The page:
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Paths of Study

Pathways in medical physics

The field of medical physics is just a few decades old and rapidly growing — which makes it an exciting place to study, to perform research, and work.

Like the similar fields of biophysics, health physics, and biomedical engineering, medical physics explores the intersection of physics and biology, but adds a greater emphasis on direct patient care.

Finding your niche within the field may take time and exploration, but here are a few pointers to help you determine which path to follow.

Choosing a Specialty Track

How do I know which specialty track is right for me?
Our medical physics program features two main specialties:

1. Diagnostic imaging
2. Radiation therapy

Medical physicists typically choose one of these specialties for the focus of their training and career.

In diagnostic imaging, medical physicists work with a clinical radiology team to test diagnostic equipment for quality assurance, aid in diagnosis based on imaging results, and provide patient radiation dose estimations from imaging studies, and to develop new imaging technologies and protocols to improve the quality of medical imaging.

Diagnostic imaging might be right for you:

  • If you want to help improve imaging techniques used to diagnose a variety of conditions and pathologies
  • If you enjoy precise calculations and machine calibrations
  • If you want to work with a wide variety of imaging equipment: CT, MRI, X-ray, and much more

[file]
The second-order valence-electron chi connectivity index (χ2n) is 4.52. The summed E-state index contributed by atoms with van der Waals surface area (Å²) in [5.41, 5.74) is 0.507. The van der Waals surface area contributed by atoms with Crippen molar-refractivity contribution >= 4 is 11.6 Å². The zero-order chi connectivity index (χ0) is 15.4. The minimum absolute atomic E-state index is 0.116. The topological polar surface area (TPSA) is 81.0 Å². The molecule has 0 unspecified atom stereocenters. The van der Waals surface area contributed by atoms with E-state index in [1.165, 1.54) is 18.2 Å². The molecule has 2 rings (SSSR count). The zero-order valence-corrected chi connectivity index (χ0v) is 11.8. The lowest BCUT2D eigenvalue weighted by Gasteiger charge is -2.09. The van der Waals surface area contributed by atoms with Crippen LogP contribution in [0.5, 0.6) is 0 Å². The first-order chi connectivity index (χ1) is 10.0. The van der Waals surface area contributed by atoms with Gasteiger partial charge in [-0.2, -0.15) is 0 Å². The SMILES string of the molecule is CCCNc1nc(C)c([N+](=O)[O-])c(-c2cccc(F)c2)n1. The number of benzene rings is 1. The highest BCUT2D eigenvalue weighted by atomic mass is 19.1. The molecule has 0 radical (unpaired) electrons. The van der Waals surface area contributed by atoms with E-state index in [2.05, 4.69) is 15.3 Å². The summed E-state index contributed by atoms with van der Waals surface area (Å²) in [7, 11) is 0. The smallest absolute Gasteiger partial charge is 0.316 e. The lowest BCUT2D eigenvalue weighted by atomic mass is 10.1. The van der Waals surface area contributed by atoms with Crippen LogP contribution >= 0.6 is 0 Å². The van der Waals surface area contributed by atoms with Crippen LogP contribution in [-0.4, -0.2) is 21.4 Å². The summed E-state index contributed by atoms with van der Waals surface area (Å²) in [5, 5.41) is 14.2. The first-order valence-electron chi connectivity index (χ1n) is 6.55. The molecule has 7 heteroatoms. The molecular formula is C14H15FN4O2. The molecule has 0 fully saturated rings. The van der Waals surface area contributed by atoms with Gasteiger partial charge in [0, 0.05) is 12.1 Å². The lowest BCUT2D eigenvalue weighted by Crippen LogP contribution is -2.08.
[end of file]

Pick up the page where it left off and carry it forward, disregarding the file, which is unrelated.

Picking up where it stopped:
• If you’re considering a consulting career evaluating diagnostic imaging machines
  • You are primarily interested in the use of low-dose ionizing radiation, or other non-invasive imaging technology to diagnose human disease.

In radiation therapy, medical physicists work with a clinical oncology team to plan and deliver radiation treatment to cancer patients. Physicists research and develop new technologies used to target cancers with tumor-killing doses of radiation. They also oversee quality assurance and safety protocols for accelerators and other technologies used in cancer treatment. Areas of research in medical physics are often multidisciplinary, broad, and typically include aspects of both experimental and computational work.

Radiation therapy might be right for you:

  • If you want to work directly on treatment plans for individual patients
  • If you want to be more personally involved in each patient’s care
  • You are primarily interested in the application of high doses of ionizing radiation to treat cancers

Choosing a Degree Program

How do I choose which degree to pursue?
At Vanderbilt, you have two main pathways for training in medical physics:

  1. A two-year Master of Science in Medical Physics (MS) in diagnostic imaging or radiation therapy
  2. A four-year Doctorate in Medical Physics (DMP) in diagnostic imaging

Our Master of Science in Medical Physics (MS) might be right for you if you…

Want to keep exploring both specialties of medical physics

At Vanderbilt, we offer an MS path for both radiation therapy physics and diagnostic imaging physics. Since the first year of coursework looks fairly similar for both paths, you can explore both sides more fully during your first year and make your final decision about your specialization at the end of your second semester.

Aim to apply to residency after your two years of training here

While the DMP builds two years of residency-equivalent training into the program, most MS graduates attend a residency program for their desired specialty, either at Vanderbilt or elsewhere.

Want to get a degree and go right to work as a resident, pay for which is typically on par with medical residencies.

Have an interest in a PhD or research-focused career

Our MS pathway includes a thesis option, so you can explore research in a low-risk way to see if a PhD might be right for you.